Will this unite some theories, or cause some other change in physics, and perhaps our undertanding of the universe?
Physicists have expected the Higgs boson to be discovered for a long time, and in fact a lot of theoretical work has been done under the assumption that the Higgs boson exists. So honestly, the mere fact that the Higgs has been discovered doesn't cause any drastic changes in physics. There are no theories that are suddenly far more or less viable today than they were yesterday, for example.
The real question is what kind of Higgs boson has been discovered. There are a few options here: it could be the standard model Higgs boson, which is the simplest kind. If that turns out to be the case, then we've found exactly the particle that was predicted to exist by electroweak symmetry breaking (the Higgs mechanism). That's the most boring possibility because it doesn't suggest the existence of any sort of new or unknown physical phenomenon - particle physics would kind of hit a dead end in that case. (I'm exaggerating somewhat, it wouldn't really be a dead end.)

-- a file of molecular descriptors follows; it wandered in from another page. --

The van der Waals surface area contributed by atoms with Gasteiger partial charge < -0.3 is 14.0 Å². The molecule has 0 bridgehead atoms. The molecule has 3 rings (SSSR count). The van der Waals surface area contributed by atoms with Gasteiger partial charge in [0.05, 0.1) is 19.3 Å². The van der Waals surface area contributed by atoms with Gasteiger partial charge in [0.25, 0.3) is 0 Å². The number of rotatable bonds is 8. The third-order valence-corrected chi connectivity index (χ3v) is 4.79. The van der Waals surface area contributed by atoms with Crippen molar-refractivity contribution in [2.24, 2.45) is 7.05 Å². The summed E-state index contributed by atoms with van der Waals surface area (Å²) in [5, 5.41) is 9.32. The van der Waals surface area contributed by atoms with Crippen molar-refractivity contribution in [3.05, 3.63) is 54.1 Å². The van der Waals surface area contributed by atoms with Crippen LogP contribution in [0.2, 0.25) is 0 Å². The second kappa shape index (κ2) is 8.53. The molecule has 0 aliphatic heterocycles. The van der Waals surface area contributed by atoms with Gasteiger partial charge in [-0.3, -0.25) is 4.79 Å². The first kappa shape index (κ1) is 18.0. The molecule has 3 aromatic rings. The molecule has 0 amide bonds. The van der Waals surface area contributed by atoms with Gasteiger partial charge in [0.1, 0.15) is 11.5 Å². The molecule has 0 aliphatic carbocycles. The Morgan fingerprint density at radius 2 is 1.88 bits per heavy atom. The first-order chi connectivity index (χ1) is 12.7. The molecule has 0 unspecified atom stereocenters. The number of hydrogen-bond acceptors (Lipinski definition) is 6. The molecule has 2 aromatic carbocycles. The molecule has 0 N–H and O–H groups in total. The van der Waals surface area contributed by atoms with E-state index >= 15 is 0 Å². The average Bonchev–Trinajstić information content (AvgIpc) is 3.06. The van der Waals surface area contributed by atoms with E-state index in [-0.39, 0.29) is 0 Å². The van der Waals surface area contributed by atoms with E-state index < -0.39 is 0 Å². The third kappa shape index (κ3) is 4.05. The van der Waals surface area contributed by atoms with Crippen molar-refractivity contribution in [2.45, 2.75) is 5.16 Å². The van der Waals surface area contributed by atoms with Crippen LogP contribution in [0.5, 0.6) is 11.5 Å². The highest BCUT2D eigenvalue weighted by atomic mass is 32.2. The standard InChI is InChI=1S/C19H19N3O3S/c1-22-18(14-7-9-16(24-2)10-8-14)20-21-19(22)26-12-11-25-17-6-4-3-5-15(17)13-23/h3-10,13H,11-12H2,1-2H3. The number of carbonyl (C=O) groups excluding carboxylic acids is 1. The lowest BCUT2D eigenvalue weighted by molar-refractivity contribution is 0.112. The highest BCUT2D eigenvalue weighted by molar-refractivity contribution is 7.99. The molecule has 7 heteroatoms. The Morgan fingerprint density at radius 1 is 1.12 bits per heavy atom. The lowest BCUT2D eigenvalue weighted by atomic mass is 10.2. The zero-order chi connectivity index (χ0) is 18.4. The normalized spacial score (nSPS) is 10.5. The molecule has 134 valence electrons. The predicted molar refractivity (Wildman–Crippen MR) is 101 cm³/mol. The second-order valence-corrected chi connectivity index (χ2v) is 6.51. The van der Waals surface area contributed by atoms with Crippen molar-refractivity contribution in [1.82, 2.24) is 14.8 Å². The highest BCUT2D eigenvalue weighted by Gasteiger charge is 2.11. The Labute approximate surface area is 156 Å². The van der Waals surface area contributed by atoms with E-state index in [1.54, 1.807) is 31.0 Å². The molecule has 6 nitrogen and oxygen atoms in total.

Alternatively, the particle that has been discovered could be some different kind of Higgs boson, which doesn't behave in quite the way we'd expect the standard model Higgs to behave. That would be far more interesting, because it would strongly suggest that there is something new out there, beyond the standard model, and it would give theorists their first clue as to what it might be. That's the case in which you could get a bunch of new theories that might start to gain validity.
The way we're going to be able to tell the difference between the various options is by collecting more data at the LHC and analyzing it closely to figure out the behavior of the new particle. This process is going to take several years, so we're not likely to find out definite results on this any time soon.